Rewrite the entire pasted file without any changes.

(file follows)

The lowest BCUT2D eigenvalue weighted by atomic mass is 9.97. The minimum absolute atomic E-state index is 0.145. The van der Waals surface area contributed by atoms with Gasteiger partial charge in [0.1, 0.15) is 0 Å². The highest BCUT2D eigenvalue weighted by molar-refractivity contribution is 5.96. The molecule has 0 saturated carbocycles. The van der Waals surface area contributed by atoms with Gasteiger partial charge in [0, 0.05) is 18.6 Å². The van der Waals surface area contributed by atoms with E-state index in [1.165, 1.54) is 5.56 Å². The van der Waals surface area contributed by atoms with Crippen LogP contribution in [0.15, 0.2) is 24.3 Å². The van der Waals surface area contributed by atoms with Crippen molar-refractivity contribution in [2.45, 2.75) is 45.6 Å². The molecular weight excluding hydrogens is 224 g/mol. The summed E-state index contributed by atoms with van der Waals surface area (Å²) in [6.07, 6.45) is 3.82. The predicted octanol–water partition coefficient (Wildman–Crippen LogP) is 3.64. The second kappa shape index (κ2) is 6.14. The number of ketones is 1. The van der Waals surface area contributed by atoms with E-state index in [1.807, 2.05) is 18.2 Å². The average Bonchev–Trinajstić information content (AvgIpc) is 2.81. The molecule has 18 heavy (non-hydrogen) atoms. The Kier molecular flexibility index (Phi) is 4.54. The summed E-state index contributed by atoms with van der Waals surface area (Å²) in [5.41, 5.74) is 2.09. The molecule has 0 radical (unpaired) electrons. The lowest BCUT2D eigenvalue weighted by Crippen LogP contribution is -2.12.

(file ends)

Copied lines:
The lowest BCUT2D eigenvalue weighted by atomic mass is 9.97. The minimum absolute atomic E-state index is 0.145. The van der Waals surface area contributed by atoms with Gasteiger partial charge in [0.1, 0.15) is 0 Å². The highest BCUT2D eigenvalue weighted by molar-refractivity contribution is 5.96. The molecule has 0 saturated carbocycles. The van der Waals surface area contributed by atoms with Gasteiger partial charge in [0, 0.05) is 18.6 Å². The van der Waals surface area contributed by atoms with E-state index in [1.165, 1.54) is 5.56 Å². The van der Waals surface area contributed by atoms with Crippen LogP contribution in [0.15, 0.2) is 24.3 Å². The van der Waals surface area contributed by atoms with Crippen molar-refractivity contribution in [2.45, 2.75) is 45.6 Å². The molecular weight excluding hydrogens is 224 g/mol. The summed E-state index contributed by atoms with van der Waals surface area (Å²) in [6.07, 6.45) is 3.82. The predicted octanol–water partition coefficient (Wildman–Crippen LogP) is 3.64. The second kappa shape index (κ2) is 6.14. The number of ketones is 1. The van der Waals surface area contributed by atoms with E-state index in [1.807, 2.05) is 18.2 Å². The average Bonchev–Trinajstić information content (AvgIpc) is 2.81. The molecule has 18 heavy (non-hydrogen) atoms. The Kier molecular flexibility index (Phi) is 4.54. The summed E-state index contributed by atoms with van der Waals surface area (Å²) in [5.41, 5.74) is 2.09. The molecule has 0 radical (unpaired) electrons. The lowest BCUT2D eigenvalue weighted by Crippen LogP contribution is -2.12.